In standard models of Bayesian learning agents reduce their uncertainty about
an event s true probability because their consistent estimator concentrates almost
surely around this probability s true value as the number of observations becomes
large. This paper takes the empirically observed violations of Savage s (1954)
sure thing principle seriously and asks whether Bayesian learners with ambiguity
attitudes will reduce their ambiguity when sample information becomes large.
To address this question, I develop closed-form models of Bayesian learning in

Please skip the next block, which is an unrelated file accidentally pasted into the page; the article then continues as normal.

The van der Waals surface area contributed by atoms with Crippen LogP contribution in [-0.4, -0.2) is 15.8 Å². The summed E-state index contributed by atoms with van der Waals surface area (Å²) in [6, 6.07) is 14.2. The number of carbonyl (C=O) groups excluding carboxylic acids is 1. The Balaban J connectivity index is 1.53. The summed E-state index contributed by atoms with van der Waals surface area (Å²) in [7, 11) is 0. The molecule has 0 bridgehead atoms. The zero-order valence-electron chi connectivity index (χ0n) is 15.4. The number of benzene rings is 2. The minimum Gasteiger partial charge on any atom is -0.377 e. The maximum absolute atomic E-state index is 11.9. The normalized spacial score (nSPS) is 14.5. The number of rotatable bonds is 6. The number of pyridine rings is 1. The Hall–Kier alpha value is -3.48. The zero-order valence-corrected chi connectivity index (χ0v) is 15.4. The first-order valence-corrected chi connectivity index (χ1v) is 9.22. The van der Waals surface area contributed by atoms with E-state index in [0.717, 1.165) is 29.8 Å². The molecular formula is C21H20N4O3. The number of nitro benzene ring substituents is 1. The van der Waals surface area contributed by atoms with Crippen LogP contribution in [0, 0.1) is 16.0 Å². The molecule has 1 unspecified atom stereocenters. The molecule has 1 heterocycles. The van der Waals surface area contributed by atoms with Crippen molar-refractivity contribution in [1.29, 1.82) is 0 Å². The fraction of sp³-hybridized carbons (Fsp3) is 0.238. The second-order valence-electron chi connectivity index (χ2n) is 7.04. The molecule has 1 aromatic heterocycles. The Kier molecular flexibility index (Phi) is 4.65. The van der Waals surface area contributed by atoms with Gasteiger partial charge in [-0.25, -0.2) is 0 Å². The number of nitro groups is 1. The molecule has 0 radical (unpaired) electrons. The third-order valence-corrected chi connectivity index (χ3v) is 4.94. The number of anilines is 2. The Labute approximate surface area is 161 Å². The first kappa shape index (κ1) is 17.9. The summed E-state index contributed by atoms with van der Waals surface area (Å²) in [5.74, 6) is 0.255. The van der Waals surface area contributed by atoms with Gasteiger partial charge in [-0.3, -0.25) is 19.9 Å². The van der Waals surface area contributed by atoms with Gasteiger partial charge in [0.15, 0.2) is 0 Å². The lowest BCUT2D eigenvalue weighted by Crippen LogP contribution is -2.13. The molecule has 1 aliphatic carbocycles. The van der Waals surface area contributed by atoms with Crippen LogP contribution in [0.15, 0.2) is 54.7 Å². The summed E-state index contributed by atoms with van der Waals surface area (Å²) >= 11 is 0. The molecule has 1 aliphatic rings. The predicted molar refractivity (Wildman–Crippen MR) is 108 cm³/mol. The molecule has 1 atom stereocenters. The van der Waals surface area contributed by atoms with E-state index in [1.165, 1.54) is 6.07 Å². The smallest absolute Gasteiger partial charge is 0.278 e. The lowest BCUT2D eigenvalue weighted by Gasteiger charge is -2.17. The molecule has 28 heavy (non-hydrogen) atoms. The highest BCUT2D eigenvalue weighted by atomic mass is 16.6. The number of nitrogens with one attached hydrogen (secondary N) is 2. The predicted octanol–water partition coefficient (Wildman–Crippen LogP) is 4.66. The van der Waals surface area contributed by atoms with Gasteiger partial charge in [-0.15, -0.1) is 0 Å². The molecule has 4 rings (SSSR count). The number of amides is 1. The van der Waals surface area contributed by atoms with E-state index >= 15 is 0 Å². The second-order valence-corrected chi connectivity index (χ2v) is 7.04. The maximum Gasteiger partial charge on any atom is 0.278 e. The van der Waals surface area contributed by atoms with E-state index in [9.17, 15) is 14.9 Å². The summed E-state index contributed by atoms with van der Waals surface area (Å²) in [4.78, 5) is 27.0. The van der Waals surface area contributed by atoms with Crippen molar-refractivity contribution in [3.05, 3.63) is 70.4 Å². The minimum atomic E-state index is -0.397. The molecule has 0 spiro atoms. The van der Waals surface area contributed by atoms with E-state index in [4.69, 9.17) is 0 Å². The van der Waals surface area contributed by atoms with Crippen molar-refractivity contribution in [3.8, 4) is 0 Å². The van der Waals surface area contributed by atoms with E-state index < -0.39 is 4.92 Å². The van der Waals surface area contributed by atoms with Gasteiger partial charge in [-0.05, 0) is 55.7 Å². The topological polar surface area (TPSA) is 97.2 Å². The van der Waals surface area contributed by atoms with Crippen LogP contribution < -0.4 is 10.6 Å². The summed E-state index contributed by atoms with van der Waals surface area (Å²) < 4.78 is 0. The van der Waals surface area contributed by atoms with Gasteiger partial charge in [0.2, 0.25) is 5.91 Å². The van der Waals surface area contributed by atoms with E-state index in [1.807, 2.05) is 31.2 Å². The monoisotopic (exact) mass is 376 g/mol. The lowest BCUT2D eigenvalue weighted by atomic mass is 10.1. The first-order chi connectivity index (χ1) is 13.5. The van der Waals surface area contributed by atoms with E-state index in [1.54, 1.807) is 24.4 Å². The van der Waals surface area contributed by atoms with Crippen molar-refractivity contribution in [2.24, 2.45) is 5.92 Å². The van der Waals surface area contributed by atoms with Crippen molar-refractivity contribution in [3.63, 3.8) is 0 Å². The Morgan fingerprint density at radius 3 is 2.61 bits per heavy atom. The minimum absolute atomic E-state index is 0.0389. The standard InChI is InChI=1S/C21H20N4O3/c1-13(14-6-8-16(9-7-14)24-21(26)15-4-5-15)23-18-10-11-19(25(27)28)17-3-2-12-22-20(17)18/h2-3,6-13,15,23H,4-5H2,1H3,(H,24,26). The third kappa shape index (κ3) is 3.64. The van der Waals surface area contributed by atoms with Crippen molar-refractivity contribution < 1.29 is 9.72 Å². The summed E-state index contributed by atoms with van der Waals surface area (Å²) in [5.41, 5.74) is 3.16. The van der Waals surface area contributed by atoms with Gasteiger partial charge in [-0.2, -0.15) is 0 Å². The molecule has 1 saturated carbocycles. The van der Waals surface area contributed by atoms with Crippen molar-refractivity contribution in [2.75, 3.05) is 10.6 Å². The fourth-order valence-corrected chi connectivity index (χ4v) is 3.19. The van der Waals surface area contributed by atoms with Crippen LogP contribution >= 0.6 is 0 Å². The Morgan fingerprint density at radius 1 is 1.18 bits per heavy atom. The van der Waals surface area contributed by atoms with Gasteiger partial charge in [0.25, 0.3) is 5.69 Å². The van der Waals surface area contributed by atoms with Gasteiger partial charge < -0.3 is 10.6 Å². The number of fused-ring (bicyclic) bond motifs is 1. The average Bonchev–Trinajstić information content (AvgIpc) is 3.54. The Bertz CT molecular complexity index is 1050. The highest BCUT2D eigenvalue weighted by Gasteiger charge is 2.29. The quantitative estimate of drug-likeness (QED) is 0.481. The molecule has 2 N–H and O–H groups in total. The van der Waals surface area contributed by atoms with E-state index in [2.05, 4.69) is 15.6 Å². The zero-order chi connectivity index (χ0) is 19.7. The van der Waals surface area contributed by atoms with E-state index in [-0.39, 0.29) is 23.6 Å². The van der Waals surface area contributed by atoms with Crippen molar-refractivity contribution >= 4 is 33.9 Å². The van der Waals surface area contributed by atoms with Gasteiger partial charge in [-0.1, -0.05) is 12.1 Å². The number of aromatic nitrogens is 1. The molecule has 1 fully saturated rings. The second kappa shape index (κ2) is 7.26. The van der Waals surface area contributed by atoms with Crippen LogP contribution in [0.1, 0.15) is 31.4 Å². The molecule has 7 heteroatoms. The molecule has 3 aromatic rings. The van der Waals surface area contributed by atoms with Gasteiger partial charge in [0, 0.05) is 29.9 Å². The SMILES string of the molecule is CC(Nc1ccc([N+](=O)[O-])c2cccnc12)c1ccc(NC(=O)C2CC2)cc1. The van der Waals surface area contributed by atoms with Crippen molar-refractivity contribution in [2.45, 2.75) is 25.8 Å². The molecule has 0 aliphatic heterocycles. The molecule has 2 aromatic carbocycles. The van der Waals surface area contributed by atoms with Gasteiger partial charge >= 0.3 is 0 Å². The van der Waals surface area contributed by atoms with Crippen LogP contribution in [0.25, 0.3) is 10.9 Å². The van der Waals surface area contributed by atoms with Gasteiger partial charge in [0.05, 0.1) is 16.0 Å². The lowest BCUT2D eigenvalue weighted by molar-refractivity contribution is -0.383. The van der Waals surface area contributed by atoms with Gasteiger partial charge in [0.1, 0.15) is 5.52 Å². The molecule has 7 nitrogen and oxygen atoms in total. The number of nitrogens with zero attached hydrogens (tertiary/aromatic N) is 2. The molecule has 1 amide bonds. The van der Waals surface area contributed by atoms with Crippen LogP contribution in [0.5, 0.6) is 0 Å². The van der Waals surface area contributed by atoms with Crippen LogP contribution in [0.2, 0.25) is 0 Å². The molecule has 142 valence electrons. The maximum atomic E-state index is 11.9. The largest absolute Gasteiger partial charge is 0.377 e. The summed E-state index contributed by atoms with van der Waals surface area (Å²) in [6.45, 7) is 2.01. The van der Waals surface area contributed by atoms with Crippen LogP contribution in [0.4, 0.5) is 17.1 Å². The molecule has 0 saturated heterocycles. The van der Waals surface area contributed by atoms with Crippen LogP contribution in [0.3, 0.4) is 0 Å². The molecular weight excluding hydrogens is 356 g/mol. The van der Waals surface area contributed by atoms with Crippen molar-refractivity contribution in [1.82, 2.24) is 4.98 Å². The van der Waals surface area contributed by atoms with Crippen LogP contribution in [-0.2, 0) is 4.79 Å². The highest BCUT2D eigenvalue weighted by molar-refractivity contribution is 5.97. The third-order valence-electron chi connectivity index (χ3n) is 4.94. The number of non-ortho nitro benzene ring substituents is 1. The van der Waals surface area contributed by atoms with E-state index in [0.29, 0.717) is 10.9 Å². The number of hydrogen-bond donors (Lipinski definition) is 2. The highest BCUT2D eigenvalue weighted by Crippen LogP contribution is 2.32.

which beliefs are described as Choquet estimators with respect to neo-additive
capacities (Chateauneuf, Eichberger, and Grant 2007). Under the optimistic, the
pessimistic, and the full Bayesian update rule, a Bayesian learner s ambiguity will
increase rather than decrease to the e¤ect that these agents will express ambiguity
attitudes regardless of whether they have access to large sample information or
not. While consistent Bayesian learning occurs under the Sarin-Wakker update
rule, this result comes with the descriptive drawback that it does not apply to
agents who still express ambiguity attitudes after one round of updating.